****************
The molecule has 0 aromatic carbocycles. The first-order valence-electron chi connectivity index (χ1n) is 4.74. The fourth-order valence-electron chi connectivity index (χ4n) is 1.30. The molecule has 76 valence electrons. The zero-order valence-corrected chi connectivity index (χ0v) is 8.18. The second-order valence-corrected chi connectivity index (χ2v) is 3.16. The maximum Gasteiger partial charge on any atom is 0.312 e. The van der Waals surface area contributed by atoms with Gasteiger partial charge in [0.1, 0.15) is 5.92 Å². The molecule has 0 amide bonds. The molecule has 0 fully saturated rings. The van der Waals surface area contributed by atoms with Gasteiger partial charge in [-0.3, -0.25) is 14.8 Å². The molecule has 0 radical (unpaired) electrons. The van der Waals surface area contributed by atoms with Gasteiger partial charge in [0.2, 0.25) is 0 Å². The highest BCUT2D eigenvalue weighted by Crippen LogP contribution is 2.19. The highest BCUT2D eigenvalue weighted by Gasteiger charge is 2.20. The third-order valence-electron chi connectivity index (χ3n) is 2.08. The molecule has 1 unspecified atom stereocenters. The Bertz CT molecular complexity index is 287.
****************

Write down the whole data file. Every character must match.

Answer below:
The molecule has 0 aromatic carbocycles. The first-order valence-electron chi connectivity index (χ1n) is 4.74. The fourth-order valence-electron chi connectivity index (χ4n) is 1.30. The molecule has 76 valence electrons. The zero-order valence-corrected chi connectivity index (χ0v) is 8.18. The second-order valence-corrected chi connectivity index (χ2v) is 3.16. The maximum Gasteiger partial charge on any atom is 0.312 e. The van der Waals surface area contributed by atoms with Gasteiger partial charge in [0.1, 0.15) is 5.92 Å². The molecule has 0 amide bonds. The molecule has 0 fully saturated rings. The van der Waals surface area contributed by atoms with Gasteiger partial charge in [-0.3, -0.25) is 14.8 Å². The molecule has 0 radical (unpaired) electrons. The van der Waals surface area contributed by atoms with Gasteiger partial charge in [0.2, 0.25) is 0 Å². The highest BCUT2D eigenvalue weighted by Crippen LogP contribution is 2.19. The highest BCUT2D eigenvalue weighted by Gasteiger charge is 2.20. The third-order valence-electron chi connectivity index (χ3n) is 2.08. The molecule has 1 unspecified atom stereocenters. The Bertz CT molecular complexity index is 287.